| Peter Cook

I Hate Christmas Music

Introduction

“Christmas is for me, not an easy time of the year. Everyone expects me to be sociable. It is a such ‘happy time,’ but what if I don’t want to be happy and joyous? I end up feeling guilty.   

Everyone demands my time and to 'do things.' If I try to explain how I feel, others just don't understand.  I hate Christmas music.

It is not that I don't love my family; I do. I just hate the emotions that Christmas stir. I feel dreadful.”

For some people, holiday depression is genuine. At Largest Heart, we thought to focus in this blog on how to break free from holiday depression and overeating.

Why holiday depression?

A true definition of holiday depression is hard to pin down. Depending on who you're talking to, symptoms can differ.

Holiday depression can be caused by tiredness, stress, worries over money, lack of energy, the over-commercialization of the season, and more.   

For some people, eating makes them feel better – at least for a while. It is, therefore, no surprise that holiday depression and overeating can go hand in hand.

All is not lost. There are ways to break free. It just needs a little mindfulness.

  1. Make it easy on yourself.

If it is not there, you can't eat it.

If you know you are prone to holiday depression and overeating, plan.   

Have the right sorts of food at hand when you need it.   If there are no chips or chocolates in your home, you can't eat it, even if you want to.   

Make and freeze low-calorie foods ahead of time.   Arrange your life so that it is set up for success.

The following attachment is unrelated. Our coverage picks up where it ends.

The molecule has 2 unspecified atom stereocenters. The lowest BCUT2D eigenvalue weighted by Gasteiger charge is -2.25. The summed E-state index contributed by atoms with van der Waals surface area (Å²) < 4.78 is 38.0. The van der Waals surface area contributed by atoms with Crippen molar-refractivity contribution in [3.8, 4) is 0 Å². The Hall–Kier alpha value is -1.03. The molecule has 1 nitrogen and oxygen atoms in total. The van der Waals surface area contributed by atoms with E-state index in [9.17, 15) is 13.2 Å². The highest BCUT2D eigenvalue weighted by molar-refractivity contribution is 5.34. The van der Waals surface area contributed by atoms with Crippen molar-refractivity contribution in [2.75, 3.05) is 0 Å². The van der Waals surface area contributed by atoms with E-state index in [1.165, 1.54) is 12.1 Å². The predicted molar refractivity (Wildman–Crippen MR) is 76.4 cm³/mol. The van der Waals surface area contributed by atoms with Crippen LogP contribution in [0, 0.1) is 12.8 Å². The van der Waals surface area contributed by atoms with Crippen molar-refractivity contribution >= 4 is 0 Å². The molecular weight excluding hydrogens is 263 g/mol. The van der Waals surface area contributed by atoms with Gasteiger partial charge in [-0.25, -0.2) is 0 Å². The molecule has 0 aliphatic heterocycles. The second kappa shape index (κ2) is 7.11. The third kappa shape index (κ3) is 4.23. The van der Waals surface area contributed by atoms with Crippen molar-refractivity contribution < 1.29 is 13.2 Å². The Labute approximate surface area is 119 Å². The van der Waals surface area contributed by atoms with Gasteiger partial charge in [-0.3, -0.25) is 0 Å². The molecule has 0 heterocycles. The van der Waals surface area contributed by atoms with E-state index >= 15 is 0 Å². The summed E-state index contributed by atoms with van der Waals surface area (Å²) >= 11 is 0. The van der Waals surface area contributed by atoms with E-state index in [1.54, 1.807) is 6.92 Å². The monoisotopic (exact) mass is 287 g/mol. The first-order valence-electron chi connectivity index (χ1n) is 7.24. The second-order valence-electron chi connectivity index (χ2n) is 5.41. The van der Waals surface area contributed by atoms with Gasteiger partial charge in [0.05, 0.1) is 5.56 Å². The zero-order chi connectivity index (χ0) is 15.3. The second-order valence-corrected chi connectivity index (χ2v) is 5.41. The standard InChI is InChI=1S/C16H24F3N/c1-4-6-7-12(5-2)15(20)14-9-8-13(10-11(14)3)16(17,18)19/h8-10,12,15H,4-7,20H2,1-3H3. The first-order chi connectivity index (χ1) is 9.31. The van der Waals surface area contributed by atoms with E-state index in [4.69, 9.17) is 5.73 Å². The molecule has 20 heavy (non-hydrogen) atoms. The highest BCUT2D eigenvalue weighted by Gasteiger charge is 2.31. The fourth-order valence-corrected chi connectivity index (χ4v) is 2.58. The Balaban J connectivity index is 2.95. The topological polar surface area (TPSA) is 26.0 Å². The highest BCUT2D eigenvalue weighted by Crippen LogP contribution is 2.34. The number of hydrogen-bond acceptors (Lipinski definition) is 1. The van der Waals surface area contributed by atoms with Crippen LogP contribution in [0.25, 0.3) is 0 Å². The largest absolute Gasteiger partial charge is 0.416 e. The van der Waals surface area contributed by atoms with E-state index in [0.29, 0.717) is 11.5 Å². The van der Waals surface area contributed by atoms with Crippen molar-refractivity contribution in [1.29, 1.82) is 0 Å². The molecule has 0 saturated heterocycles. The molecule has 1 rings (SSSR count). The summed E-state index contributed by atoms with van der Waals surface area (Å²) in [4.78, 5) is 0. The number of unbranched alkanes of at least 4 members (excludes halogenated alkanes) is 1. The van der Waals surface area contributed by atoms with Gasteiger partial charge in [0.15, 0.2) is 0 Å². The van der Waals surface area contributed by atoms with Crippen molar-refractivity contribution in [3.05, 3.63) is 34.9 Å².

1. Keep a food journal.

A food log can show you over time, not only what you’ve eaten, but it can also identify your habits. If you get in the habit of adding a note to your 'unhealthy choices,' you can perhaps detect a trend.

Did you argue with someone? Had a bad day at work? Your emotional state can dictate your eating habits.

  1. Try to keep your symptoms under control.

There is no shame in asking your doctor for help. If you feel especially depressed and anxious over the Christmas season, your doctor can prescribe something that might help.   

You can also use other coping strategies, such as trying not to isolate yourself too much or sharing what you feel with a friend or family member.   

  1. Know these tricks

Control the circumstances – don’t rely on your willpower alone.  

  • Never eat in front of the television.
  • Move healthy alternatives to the eye-level shelf in your refrigerator
  • Use smaller dishware – the bigger the plate, the more you will eat.

Conclusion

Do you have someone who struggles with their mental health over Christmas?  You can help break the cycle of self-defeat. Anyone can learn to love holiday music.   

Be patient and reassure your loved one. Encourage the person and say that you can look for help together. Be willing to be a listening ear.  

Don't ever say 'Pull yourself together.' For some, it is just not possible. Instead, get practical with your solutions.

Read more here:

https://www.cosmopolitan.com/uk/body/health/a14405903/social-anxiety-christmas-hard-mental-health-grief/

https://www.unitypoint.org/livewell/article.aspx?id=3d2785fe-e056-4dba-b5fb-9a53049d554f

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